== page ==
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My Experience

Note:
This text was written as my contribution to a GMTV forum thread about RSI, started by a member of the RSI-UK mailing list.

I first noticed I had something wrong with my right arm 20 years ago, when I was a schoolgirl in Japan.

That was well before computers arrived at schools, and the repetitive strain that caused it came from a combination of intensive writing (preparing for exams + writing as a hobby) and playing drums a couple of hours' daily in the school brass band. Doctors I saw told me: "there's nothing wrong with your arm — x-ray doesn't show anything", "don't worry, it will probably go away on its own" and "perhaps you should see a psychiatrist". Well, 20 years on and in a job where I use computers all day, my RSI is still with me, the pain is worse and more constant, and it now affects both arms. It was only after my work aggravated the condition that I was diagnosed with having lateral epicondylitis (tennis elbow), a common form of RSI.

20 years ago it was probably unusual for teenagers to engage in hours of hand-intensive activities, but with computers at school and home and an array of video games, it is very easy for today's children to be subjected to the same level of repetitive strain as I was. What concerns me is the apparent lack of awareness that computers and video games can cause *permanent* damage to children's arms if used in an ergonomically incorrect setup or for too many hours regularly.

The same lack of awareness is also a big problem in workplaces, and I am horrified to hear that so many people get this condition at work and end up losing their jobs. I am lucky that my employers are understanding and sympathetic, and that they are doing their best to accommodate my needs, but even in this model company I see very little evidence of real efforts taking place to prevent RSI in the first place or to educate employees about the potential risks.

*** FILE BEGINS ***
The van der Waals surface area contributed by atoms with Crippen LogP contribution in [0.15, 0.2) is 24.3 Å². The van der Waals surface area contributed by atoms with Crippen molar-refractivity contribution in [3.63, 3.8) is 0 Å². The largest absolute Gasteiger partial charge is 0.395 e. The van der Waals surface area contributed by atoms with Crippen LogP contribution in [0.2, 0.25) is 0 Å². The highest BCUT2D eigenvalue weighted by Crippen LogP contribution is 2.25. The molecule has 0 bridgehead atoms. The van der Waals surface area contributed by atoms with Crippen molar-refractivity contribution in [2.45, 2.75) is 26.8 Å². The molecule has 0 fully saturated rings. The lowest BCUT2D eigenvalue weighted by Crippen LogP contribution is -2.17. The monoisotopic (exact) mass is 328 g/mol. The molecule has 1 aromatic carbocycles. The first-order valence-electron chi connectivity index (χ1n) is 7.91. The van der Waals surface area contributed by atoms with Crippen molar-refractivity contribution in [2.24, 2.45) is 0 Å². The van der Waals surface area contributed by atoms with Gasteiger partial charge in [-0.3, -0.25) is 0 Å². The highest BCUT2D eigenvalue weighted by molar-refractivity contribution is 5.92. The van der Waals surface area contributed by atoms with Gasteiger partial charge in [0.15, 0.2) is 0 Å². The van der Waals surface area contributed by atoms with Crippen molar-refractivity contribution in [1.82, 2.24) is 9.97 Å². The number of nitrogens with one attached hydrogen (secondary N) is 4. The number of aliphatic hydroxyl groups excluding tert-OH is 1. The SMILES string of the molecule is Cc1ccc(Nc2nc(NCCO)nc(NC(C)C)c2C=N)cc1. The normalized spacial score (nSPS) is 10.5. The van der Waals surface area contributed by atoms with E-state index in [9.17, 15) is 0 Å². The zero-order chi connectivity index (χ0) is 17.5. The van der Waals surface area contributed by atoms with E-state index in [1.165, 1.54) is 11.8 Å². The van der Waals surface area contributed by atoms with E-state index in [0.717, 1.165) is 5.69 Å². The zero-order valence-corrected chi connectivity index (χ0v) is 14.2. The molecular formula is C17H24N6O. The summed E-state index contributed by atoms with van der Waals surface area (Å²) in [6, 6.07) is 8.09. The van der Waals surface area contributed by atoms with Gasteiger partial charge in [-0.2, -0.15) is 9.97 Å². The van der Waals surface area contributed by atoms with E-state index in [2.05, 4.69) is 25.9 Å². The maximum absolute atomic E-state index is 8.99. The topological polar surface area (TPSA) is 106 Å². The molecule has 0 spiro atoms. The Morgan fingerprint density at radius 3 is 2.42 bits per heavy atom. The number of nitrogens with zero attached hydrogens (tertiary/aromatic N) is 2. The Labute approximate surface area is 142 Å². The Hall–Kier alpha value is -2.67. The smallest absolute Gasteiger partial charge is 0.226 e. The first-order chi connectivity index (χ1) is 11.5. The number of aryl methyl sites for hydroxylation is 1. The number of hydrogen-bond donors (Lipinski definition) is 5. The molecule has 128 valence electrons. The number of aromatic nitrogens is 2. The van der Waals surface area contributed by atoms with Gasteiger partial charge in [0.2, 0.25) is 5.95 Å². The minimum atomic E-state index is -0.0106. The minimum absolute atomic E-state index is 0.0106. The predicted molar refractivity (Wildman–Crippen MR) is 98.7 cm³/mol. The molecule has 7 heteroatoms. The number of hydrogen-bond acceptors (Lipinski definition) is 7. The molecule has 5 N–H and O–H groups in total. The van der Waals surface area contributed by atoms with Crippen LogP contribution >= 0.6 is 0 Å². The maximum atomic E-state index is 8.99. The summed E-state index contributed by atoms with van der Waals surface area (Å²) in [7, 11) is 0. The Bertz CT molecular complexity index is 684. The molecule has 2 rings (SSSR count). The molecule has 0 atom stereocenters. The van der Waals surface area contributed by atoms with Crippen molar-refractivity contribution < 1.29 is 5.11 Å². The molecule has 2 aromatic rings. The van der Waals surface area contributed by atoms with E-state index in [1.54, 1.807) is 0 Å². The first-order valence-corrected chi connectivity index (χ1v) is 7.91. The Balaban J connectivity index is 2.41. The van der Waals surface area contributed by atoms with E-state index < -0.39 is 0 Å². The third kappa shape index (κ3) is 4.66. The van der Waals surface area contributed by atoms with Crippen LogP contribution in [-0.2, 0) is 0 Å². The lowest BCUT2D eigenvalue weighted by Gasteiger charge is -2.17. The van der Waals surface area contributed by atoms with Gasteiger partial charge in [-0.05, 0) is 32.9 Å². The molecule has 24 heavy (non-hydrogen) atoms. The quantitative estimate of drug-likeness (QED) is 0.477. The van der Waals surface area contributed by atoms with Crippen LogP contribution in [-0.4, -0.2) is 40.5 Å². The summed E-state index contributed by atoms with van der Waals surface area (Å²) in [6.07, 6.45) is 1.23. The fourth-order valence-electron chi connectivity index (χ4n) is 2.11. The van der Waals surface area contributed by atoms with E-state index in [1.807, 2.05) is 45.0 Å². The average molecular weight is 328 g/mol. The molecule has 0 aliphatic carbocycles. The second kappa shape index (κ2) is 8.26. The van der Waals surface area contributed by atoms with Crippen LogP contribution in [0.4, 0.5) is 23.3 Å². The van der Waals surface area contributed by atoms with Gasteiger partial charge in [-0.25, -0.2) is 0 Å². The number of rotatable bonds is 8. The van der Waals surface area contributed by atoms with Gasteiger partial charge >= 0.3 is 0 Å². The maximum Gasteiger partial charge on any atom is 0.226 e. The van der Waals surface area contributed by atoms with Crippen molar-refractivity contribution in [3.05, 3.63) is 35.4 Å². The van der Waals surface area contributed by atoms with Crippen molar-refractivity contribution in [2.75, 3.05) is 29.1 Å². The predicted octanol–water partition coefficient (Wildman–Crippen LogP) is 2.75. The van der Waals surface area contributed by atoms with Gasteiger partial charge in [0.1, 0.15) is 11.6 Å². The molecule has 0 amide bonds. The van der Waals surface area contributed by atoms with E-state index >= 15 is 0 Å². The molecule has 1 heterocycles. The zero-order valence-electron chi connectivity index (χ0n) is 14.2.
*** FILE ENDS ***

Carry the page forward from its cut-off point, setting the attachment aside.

One thing I have learned from my experience is that RSI is very difficult to treat once you have it. My symptoms are fairly benign compared to what many other sufferers are experiencing, but medical science does not seem to have an answer even for less serious cases like me. I have tried pain killers, anti-inflammatories, ultrasound, TENS, deep massage, splint, ice, steroid injection, surgical operation, acupuncture... nothing seems to have a significant or lasting effect. My GP and the physiotherapists and orthopaedic consultants who examined me all say that the only way I can be cured now is by removing the root cause, which means no typing and no writing. I cannot stress enough the importance of preventing RSI, as it is often too late to treat it if you already have the condition.

I am very pleased that someone has raised this issue here. I have only recently learned about the annual International RSI Awareness Day (the next one is 28 February 2002). It would be really nice if schools and workplaces throughout the UK, as well as government health agencies and the media, took this up and did their bit to raise the public awareness of this surprisingly widespread problem.

International RSI Awareness Day: http://www.ctdrn.org/rsiday/

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Last updated: 28 December 2002.